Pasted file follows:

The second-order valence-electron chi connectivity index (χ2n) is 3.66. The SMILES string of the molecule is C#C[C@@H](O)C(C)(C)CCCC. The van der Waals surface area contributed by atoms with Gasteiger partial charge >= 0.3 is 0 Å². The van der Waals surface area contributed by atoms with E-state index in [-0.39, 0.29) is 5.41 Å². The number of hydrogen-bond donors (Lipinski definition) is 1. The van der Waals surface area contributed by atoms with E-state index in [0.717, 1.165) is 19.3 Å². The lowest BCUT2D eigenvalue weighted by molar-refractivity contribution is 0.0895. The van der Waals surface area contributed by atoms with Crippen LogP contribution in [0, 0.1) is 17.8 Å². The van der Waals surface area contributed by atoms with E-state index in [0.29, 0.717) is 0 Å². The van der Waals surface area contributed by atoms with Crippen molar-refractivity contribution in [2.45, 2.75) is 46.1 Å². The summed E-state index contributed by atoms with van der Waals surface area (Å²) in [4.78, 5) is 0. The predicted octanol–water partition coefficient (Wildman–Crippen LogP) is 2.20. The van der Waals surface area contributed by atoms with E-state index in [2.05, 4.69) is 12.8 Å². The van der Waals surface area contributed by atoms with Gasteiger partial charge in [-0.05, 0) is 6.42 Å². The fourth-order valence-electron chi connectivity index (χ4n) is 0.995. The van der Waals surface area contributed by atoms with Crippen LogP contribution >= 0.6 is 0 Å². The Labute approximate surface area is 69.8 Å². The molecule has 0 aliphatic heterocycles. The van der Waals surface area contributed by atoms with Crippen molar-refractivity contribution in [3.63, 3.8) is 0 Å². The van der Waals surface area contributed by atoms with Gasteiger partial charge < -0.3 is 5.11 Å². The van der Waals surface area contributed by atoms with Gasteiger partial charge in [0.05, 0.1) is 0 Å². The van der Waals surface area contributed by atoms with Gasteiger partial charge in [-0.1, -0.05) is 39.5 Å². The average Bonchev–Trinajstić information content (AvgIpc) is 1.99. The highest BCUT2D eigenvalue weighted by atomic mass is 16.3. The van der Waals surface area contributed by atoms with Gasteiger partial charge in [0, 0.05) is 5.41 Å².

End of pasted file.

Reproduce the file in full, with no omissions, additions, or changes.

The second-order valence-electron chi connectivity index (χ2n) is 3.66. The SMILES string of the molecule is C#C[C@@H](O)C(C)(C)CCCC. The van der Waals surface area contributed by atoms with Gasteiger partial charge >= 0.3 is 0 Å². The van der Waals surface area contributed by atoms with E-state index in [-0.39, 0.29) is 5.41 Å². The number of hydrogen-bond donors (Lipinski definition) is 1. The van der Waals surface area contributed by atoms with E-state index in [0.717, 1.165) is 19.3 Å². The lowest BCUT2D eigenvalue weighted by molar-refractivity contribution is 0.0895. The van der Waals surface area contributed by atoms with Crippen LogP contribution in [0, 0.1) is 17.8 Å². The van der Waals surface area contributed by atoms with E-state index in [0.29, 0.717) is 0 Å². The van der Waals surface area contributed by atoms with Crippen molar-refractivity contribution in [2.45, 2.75) is 46.1 Å². The summed E-state index contributed by atoms with van der Waals surface area (Å²) in [4.78, 5) is 0. The predicted octanol–water partition coefficient (Wildman–Crippen LogP) is 2.20. The van der Waals surface area contributed by atoms with E-state index in [2.05, 4.69) is 12.8 Å². The van der Waals surface area contributed by atoms with Gasteiger partial charge in [-0.05, 0) is 6.42 Å². The fourth-order valence-electron chi connectivity index (χ4n) is 0.995. The van der Waals surface area contributed by atoms with Crippen LogP contribution >= 0.6 is 0 Å². The Labute approximate surface area is 69.8 Å². The molecule has 0 aliphatic heterocycles. The van der Waals surface area contributed by atoms with Crippen molar-refractivity contribution in [3.63, 3.8) is 0 Å². The van der Waals surface area contributed by atoms with Gasteiger partial charge < -0.3 is 5.11 Å². The van der Waals surface area contributed by atoms with Gasteiger partial charge in [0.05, 0.1) is 0 Å². The van der Waals surface area contributed by atoms with Gasteiger partial charge in [-0.1, -0.05) is 39.5 Å². The average Bonchev–Trinajstić information content (AvgIpc) is 1.99. The highest BCUT2D eigenvalue weighted by atomic mass is 16.3. The van der Waals surface area contributed by atoms with Gasteiger partial charge in [0, 0.05) is 5.41 Å².